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#17
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Alk is probably low in the 6-8 range and ph is probably in the 7.6-7.9 range

I'll learn you some stuff randii... ;)


LOL I bet you will!



White Specks...... When did you start seeing them?

#18
Saltyduck

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LOL I bet you will!



White Specks...... When did you start seeing them?


Well I just started to NOTICE them within the last week. But my Calcium has been high for awhile (despite the water changes). I just started to look closely at the water recently to see if I saw "white specs" after I read somewhere that high calcium caused "white snow" - so they could have been there for longer as far as I know.
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#19
asting

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Thanks, candy :) Mag usually doesn't get high enough to affect snails, but it's around 1600ppm that they start to die

hm I've never heard that. Do you have any sources for that? I've been studying the bryopsis treatment method of kent tech m and have not run across anyone saying that in all of the threads.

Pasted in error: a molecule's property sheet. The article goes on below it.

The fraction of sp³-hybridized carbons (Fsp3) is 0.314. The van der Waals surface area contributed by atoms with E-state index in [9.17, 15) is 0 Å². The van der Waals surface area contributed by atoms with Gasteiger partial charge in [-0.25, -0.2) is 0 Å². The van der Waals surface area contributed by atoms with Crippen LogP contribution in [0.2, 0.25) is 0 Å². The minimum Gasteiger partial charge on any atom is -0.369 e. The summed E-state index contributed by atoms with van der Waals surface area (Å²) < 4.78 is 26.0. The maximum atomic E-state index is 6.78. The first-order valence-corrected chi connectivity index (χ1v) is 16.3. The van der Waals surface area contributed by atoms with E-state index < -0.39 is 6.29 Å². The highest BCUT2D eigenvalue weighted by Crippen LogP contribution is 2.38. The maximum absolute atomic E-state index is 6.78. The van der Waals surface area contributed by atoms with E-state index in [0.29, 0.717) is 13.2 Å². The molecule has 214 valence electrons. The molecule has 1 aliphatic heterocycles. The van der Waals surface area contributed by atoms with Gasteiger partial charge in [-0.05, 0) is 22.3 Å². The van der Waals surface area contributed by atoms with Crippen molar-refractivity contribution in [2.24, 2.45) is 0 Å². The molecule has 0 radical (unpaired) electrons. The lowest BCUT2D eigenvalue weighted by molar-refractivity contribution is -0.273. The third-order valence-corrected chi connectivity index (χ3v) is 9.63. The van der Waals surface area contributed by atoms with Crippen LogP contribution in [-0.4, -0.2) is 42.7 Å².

Thanks.

#20
altolamprologus

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hm I've never heard that. Do you have any sources for that? I've been studying the bryopsis treatment method of kent tech m and have not run across anyone saying that in all of the threads.
Thanks.

"Too much magnesium can have a negative effect on snails in that it works as a muscle relaxant" from here

other reports

You're the type of man who passes by sports illustrated and grabs encyclopedia brittanica when you take a dump, huh?

Did someone mention Alto ???
Im GAGA for Alto !!

I'd give you a hug but you might stab me

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#21
FlCandy

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Well I just started to NOTICE them within the last week. But my Calcium has been high for awhile (despite the water changes). I just started to look closely at the water recently to see if I saw "white specs" after I read somewhere that high calcium caused "white snow" - so they could have been there for longer as far as I know.



That could be the specks, if calcium gets too high you can see a precipitate (Snow).

I would do as Deckoz says and stick with one kind of salt.

#22
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Ok just a little update - I did a bunch of water changes, replaced some of the sand and some of the LR. Things appear to be MUCH better. Everything seems much happier. My LFS gave me a snail (no charge) to see how it'd do - it's still alive! I also added a Rena XP1 and that seems to have made a huge difference as well.